Inferential statistical testing

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Psychology unit 4 research methods revision
Inferential statistical testing
Used to determine if your results are significant or due to chance. Each test looks
at the sample and the size of the difference between the 2 groups to estimate if
they are different or linked. The accepted level of significance is 5% which means
95% of the time the results are significant and it is possible that the results are
due to chance and not the manipulation of the IV.
Choosing a statistical test
Spearman's rank is used if the study is investigating a correlation. If a
difference was investigated then the level of data (ordinal or nominal).
Chi squared is used if the study is looking for a difference and if the level
of data is nominal (named categories). The score of each category is
described as frequencies.
Mann Whitney U test is used if the study is looking for a difference, if the
level of data used was ordinal and if the type of experimental design used
was independent groups.
Wilcoxon T test is used if the study looks for a difference, if the level of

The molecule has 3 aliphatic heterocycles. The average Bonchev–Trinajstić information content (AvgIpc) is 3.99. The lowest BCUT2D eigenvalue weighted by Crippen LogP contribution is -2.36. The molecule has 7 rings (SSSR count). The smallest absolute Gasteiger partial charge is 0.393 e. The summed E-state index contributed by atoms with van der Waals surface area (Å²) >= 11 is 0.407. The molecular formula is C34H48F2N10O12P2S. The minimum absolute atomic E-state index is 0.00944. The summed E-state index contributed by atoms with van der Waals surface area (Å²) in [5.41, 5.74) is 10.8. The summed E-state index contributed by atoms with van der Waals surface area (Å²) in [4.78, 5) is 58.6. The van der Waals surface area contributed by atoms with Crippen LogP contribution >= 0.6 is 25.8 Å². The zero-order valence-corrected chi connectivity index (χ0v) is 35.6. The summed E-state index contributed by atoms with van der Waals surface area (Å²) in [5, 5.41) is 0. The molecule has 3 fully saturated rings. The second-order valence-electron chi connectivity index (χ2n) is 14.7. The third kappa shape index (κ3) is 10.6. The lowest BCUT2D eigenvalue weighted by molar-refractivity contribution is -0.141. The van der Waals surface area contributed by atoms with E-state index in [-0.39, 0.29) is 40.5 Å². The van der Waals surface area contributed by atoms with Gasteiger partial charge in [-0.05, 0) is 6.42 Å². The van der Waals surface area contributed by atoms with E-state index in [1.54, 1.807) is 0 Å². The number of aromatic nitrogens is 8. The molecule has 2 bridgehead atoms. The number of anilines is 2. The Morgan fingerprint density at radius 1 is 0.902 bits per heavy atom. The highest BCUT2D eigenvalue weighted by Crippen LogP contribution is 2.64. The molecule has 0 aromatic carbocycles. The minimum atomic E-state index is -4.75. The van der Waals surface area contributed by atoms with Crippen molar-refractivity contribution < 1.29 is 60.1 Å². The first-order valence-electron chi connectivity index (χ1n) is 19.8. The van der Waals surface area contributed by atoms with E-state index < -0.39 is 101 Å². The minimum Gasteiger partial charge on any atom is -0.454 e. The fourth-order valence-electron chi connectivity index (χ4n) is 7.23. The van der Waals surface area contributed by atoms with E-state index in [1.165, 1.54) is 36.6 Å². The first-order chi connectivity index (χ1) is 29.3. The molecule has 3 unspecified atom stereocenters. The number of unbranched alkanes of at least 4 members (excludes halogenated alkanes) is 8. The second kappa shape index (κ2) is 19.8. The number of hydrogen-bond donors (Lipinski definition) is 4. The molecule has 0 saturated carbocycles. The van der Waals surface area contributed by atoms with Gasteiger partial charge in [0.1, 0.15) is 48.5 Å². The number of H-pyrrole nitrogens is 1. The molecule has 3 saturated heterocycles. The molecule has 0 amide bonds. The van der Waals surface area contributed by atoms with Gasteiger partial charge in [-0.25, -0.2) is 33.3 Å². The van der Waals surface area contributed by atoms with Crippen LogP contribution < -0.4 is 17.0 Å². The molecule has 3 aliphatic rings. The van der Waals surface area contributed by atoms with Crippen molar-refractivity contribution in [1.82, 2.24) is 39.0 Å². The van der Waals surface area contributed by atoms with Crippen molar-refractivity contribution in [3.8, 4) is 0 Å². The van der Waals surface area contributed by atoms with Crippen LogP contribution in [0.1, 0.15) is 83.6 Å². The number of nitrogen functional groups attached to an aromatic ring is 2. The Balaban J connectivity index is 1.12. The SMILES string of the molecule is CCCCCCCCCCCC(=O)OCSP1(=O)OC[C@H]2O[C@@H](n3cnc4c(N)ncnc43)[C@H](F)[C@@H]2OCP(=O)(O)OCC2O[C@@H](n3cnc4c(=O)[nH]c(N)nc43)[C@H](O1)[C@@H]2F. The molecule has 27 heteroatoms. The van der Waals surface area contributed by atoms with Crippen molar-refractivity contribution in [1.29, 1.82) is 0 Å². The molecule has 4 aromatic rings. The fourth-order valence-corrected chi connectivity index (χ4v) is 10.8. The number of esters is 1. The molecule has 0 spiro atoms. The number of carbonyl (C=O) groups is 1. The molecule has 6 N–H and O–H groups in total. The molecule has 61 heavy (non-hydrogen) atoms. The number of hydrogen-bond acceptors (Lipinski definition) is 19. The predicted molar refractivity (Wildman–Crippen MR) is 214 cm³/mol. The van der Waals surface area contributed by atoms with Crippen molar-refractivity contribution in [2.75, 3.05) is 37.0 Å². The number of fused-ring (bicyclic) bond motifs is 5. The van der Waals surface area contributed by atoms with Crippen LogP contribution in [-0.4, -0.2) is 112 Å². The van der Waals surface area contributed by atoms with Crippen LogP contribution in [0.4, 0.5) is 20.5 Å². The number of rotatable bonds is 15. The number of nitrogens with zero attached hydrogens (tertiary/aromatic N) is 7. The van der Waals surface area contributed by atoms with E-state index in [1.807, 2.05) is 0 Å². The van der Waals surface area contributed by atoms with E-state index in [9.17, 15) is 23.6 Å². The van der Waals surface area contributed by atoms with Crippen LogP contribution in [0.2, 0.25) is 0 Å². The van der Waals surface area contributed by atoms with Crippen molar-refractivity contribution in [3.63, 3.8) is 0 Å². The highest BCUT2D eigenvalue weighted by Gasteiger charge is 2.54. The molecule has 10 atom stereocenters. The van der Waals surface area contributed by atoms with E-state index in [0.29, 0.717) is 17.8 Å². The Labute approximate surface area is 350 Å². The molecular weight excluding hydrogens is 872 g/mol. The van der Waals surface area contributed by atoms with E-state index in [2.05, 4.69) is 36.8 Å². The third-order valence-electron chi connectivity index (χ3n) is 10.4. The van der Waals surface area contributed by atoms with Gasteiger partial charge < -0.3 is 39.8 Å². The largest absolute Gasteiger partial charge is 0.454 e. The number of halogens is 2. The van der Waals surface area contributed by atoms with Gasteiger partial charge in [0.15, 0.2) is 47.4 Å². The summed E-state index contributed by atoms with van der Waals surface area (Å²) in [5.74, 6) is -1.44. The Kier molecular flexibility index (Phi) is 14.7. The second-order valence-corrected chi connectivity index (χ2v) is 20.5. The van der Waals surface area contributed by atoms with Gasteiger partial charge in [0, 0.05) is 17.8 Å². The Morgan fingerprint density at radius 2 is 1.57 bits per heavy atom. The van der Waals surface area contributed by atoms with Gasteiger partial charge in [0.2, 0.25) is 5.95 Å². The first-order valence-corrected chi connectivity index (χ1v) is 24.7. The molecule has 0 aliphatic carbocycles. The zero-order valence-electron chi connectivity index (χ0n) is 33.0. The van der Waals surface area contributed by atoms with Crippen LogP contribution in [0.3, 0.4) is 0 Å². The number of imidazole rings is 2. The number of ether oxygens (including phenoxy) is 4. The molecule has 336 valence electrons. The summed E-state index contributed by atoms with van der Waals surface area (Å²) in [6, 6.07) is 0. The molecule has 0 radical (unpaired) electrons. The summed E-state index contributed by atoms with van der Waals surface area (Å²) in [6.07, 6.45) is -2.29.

data is ordinal and if the type of experimental design was repeated
measures.
Spearman's rank: looks at a correlation co-efficient called Rho which is between
+1 and -1. To see if Rho is significant, a significance table is used along with the
number of participants (N) and the type of hypothesis (one or two tailed). To be
significant, Rho needs to be greater than the critical value which means that we
can then reject the null hypothesis and accept the alternate hypothesis and the
significance of the results. The + and ­ symbol in the value of Rho is ignored when
finding if Rho is significant or not (e.g. +0.58 or -0.58).
Chi squared: the calculated value of chi needs to be greater than the critical value
in order to be significant and therefore reject the null hypothesis and accept the
alternate hypothesis. Findings from an investigation involving chi squared are
presented in a contingency table. To calculate the degree of freedom the number
of rows (minus 1) is multiplied by the number of columns (minus 1). This is used to
find the critical value by referring to a critical value table to see if the critical
value is greater than the chi value. If it is then there is a significant difference
between the 2 groups.
Mann Whitney U test: a value for this is calculated. The sample sizes of the 2
groups are needed along with the type of hypothesis to look up the critical value
to see if there is a significant difference. In order to be significant, the value of
U must be lower than the critical value.

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Psychology unit 4 research methods revision
Wilcoxon T test: the value of T is calculated. The sample size (N) is needed along
with the type of hypothesis. To be significant the value of T needs to be the same
or lower than the critical value.…read more

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